Apple dominates the consumer market, but when it comes to corporate sales, the tech titan has room to grow.
Nine out of 10 U.S. companies use Apple products. But of those firms, 40% say they use fewer than 100 devices built by the Cupertino, Calif., tech company, according to a recent survey by JAMF Software, which sells software to help businesses manage Apple gadgets.
Apple recently introduced new enterprise-centric features as part of its upcoming iOS 8 and OS X Yosemite operating system releases this fall, hoping to boost corporate market share.
Here are some of those features:
Device enrollment program: Enterprises that purchase iPhones and iPads can use Apple's device enrollment program to receive their gadgets pre-programmed to work with their company's settings. This means that as soon as they open up and turn on their new Apple devices, the gadgets will reconfigure themselves to work with their company's email and Calendar setup. The devices will also instantly download any non-Apple apps that companies choose, such as Microsoft's Office suite.
This program actually launched a few months ago, but for many, its announcement at Apple's Worldwide Developers Conference was the first time they'd heard of it.
Passcodes for specific apps: In iOS 8, users will be able to not only lock their devices with passcodes but specific apps too, giving enterprises another layer of security for their data. Apple said users will be able to place passcodes on the Calendar, Contacts, Mail, Messages, Notes and Reminders apps as well as apps made by third-party developers.
Wi-Fi calling: Apple also announced that iOS 8 will support Wi-Fi calling. This feature will enable the iPhone to use Wi-Fi networks to make calls, meaning that users who work in areas with poor reception or those who travel abroad can simply connect to a Wi-Fi network and use it to make a call.
QuickType and third-party keyboards: One complaint that professionals often have about the iPhone is that they don't like its keyboard. Fortunately, Apple announced that it will improve its keyboard with a new feature called QuickType, which predicts what word a user wants to type next. As users type, iOS displays three words above the keyboard that they can tap on to add to what they're writing.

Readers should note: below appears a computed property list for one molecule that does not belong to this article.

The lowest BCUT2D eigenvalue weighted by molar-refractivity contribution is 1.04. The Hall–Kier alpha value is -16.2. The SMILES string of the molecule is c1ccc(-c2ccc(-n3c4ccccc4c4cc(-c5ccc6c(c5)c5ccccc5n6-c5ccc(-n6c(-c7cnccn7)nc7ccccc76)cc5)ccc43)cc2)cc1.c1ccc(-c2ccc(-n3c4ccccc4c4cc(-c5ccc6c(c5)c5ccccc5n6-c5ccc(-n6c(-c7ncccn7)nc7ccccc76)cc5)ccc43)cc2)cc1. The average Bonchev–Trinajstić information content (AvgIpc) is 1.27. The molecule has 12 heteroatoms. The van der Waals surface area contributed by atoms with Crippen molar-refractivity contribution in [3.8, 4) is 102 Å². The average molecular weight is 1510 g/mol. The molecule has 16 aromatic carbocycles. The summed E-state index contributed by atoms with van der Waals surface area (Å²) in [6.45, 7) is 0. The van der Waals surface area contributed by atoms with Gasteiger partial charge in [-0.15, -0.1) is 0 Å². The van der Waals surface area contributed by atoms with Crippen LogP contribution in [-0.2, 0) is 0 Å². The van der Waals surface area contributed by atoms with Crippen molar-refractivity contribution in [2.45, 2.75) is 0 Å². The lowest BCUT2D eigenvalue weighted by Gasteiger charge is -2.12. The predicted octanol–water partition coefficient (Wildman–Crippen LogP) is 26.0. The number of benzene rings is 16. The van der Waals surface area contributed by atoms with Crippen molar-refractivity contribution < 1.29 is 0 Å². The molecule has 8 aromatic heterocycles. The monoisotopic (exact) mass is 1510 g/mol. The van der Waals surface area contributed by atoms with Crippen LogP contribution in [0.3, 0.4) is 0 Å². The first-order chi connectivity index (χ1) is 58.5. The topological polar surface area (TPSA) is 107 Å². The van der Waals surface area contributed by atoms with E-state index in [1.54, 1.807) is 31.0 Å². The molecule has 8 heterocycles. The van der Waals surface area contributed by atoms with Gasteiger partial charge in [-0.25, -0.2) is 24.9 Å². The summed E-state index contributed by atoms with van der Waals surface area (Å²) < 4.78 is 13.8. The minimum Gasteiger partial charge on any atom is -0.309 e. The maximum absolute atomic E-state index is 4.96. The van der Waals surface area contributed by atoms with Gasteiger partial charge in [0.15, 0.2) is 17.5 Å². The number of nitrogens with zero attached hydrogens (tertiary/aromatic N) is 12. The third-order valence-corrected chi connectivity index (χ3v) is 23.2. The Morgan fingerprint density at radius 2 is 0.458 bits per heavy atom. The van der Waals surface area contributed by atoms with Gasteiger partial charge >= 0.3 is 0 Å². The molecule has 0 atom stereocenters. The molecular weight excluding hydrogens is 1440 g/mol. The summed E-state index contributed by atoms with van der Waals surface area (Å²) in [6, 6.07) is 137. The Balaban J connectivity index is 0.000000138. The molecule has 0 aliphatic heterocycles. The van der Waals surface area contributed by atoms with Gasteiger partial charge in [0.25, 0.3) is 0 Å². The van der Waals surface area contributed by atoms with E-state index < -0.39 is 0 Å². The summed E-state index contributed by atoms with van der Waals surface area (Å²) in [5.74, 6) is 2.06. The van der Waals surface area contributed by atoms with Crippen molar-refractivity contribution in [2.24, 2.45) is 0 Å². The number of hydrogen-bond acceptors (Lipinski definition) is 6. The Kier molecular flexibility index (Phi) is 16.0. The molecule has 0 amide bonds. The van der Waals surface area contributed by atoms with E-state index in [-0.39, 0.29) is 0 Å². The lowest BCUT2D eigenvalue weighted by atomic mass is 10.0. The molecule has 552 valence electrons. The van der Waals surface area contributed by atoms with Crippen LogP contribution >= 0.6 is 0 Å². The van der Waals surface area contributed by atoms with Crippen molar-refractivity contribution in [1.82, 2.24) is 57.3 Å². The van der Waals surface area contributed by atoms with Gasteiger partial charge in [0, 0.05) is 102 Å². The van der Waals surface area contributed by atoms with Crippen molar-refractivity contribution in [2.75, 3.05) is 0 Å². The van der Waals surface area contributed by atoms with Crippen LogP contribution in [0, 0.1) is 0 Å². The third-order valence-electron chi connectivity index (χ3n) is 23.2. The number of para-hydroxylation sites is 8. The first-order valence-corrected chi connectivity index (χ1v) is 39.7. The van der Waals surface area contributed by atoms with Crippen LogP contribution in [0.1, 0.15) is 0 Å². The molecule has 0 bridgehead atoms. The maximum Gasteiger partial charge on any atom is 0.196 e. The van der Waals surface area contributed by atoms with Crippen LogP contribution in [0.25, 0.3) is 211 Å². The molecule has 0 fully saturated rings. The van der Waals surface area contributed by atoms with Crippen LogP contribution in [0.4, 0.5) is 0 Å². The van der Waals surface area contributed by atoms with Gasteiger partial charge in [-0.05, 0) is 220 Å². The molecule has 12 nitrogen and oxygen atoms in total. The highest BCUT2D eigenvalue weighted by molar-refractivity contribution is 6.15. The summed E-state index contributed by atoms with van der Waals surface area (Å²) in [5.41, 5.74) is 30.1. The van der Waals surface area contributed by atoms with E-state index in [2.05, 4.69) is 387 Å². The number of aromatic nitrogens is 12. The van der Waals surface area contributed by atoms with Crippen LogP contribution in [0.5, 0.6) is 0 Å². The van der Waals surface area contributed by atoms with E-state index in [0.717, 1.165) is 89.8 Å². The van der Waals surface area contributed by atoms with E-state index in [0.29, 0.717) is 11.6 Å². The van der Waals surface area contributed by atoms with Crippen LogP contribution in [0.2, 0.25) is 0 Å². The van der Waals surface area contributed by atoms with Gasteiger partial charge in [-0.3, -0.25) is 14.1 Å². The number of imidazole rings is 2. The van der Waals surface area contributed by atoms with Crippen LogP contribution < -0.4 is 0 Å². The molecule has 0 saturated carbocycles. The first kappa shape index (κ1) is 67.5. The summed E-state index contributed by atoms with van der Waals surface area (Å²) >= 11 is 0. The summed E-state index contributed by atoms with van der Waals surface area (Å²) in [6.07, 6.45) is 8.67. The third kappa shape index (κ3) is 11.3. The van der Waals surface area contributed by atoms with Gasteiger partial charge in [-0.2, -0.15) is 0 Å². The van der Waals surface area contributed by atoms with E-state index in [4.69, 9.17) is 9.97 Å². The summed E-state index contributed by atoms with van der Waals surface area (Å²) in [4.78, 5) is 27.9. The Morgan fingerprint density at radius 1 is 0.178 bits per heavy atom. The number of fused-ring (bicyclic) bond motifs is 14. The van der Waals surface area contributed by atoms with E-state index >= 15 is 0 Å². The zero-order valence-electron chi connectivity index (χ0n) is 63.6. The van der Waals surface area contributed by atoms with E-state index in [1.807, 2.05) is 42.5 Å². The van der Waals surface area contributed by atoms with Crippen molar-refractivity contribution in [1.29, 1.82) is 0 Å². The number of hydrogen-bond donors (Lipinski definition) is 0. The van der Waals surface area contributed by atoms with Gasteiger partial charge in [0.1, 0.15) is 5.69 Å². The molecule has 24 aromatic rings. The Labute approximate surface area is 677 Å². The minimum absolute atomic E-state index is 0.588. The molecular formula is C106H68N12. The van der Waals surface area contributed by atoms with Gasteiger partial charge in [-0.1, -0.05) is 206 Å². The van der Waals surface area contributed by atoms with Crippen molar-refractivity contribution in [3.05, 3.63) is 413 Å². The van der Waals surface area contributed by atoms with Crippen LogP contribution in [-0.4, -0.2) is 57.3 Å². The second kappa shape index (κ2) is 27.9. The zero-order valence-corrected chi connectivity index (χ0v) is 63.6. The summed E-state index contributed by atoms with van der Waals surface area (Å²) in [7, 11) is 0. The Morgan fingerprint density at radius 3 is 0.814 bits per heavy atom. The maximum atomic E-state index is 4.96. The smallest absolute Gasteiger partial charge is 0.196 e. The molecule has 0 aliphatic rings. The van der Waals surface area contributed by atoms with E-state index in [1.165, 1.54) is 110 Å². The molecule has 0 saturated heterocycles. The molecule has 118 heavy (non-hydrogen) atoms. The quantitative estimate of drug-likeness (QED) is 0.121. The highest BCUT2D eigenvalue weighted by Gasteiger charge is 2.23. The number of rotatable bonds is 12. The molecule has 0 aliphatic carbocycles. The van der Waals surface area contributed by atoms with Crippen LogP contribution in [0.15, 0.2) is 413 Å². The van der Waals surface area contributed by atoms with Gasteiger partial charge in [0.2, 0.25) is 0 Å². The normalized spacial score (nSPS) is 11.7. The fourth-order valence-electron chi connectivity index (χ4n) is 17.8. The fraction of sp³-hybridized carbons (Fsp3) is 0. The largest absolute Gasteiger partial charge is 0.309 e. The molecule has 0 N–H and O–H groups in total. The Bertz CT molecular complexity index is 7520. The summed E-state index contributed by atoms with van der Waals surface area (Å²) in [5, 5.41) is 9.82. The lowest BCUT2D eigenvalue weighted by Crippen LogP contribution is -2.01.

Apple also announced that it will now support keyboards made by third-party developers. That means that when iOS 8 launches this fall you'll be able to download keyboards made by developers outside of Apple and install them as the default for your device.
Updates for Mail: Apple is beefing up its Mail in iOS 8 with several new features that enterprise users will appreciate. For starters, users will have the option to encrypt individual emails using the S/MIME protocol. They'll also be able to quickly mark emails as read or for follow-up with new swipe gestures. Users will also be able to mark individual email threads as VIP so that they receive a notification whenever someone responds to that conversation.
Improved IT management tools: Information technology specialists will also be glad to hear that Apple is giving them several new features. IT professionals will be able to push specific e-books and PDFs to their employees' devices, decide which apps are used to open specific kinds of files, place locks that prevent employees from erasing their devices and check when a gadget was last backed up.